By the end of the year, research firm eMarketer estimates that tablet sales will nearly triple, from about 16 million in 2010 to 43 million in 2011. Apple is expected to win over most of the market, but a growing number of rivals will be hot on its heels.
"This is the year of the tablet," said Lance Ulanoff, editor-in-chief of PCMag.com.
While the devices may have been "incubating" last year, this is really the year that they will hit the market in full force, he said.
The recently-announced iPad 2 may be a very tempting option, but a number of interesting competitors are on the horizon.
"So much is coming out in the next four to five months, it might actually be worth stepping back and waiting," he said. "See what the iPad 2 is like, start to look around. ... You can touch them and make a considered choice."
Most of Apple's biggest rivals won't go on sale for a few months, but while you wait to test them out you can read about five below.
Just released this week, Motorola's Xoom is widely considered to be the iPad's closest rival. It's the first tablet to use Google's Honeycomb Android operating system and early reviews say the tablet is impressive.
With a 10.1-inch screen, it's slightly bigger than Apple's tablet and, at 1.6 pounds, it's slightly heavier than the 1.3-pound iPad 2. It includes a front-facing Web cam for video chatting as well as a 5-megapixel camera for picture-taking.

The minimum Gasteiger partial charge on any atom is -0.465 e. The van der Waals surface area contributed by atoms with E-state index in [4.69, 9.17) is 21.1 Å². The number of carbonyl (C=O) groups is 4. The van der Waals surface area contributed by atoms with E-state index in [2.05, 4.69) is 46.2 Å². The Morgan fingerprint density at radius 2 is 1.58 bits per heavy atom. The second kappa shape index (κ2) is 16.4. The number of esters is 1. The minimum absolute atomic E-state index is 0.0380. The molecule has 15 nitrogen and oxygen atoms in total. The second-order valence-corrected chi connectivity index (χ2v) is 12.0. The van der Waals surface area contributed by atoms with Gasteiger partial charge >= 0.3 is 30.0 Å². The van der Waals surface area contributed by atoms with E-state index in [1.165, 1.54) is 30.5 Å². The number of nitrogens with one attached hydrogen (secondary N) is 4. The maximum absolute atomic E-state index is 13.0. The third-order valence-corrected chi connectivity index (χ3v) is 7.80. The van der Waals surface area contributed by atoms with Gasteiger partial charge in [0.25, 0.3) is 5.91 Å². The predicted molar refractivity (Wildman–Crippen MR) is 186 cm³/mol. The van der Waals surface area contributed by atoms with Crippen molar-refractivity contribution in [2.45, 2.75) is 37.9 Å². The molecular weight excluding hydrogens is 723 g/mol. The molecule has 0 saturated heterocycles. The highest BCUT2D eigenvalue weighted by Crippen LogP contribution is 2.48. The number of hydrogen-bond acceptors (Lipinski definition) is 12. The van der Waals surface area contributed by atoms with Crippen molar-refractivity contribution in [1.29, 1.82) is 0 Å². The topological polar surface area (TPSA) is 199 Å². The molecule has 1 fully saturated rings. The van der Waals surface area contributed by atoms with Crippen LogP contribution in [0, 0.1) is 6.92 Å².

The Xoom can be used for gaming, Web surfing, reading, movie-watching, video editing and social networking. Similar to the iPad, the battery can handle about nine hours of browsing over a 3G network and 10 hours over Wi-Fi.
Though it shares many of the iPad's features, the Xoom has its advantages. It supports Adobe Flash, it includes a USB connectivity port and (if you're willing to mail your device to Motorola and part with it for six days) Motorola and Verizon are offering a free upgrade to Verizon's high-speed 4G LTE network.
Cost: $599.99 for a 3G-enabled device from Verizon Wireless with two-year contract; $799.99 for a 3G-enabled device without a plan; Wi-Fi-only version to be offered later at a price to be determined.
Availability: On sale now.
When the Galaxy Tab hit the market last November, it launched to rave reviews.
The 7-inch touch screen tablet runs off Google's Android system, is 13.4 oz. and has a battery that supports seven hours of continuous video playback time. It includes front- and rear-facing cameras and supports 3G, Wi-Fi and BlueTooth connectivity. The Galaxy Tab can record video, play music and video and be used for a wide range of activities (Web surfing, gaming, social networking, e-mailing, etc.).
The smaller screen may be a drawback for some, but at a mobile conference in February, Samsung demonstrated a 10.1-inch version of the Galaxy Tab that weighs in around 1.3 pounds.
The company did not say when it would be available in the U.S. or what it would cost.
Cost: $299 for 7-inch Galaxy Tab with no contract; $299 for 7-inch Galaxy Tab with a two-year contract with Verizon or Sprint; $199 for 7-inch Galaxy Tab with a two-year contract and mail-in rebate from T-Mobile.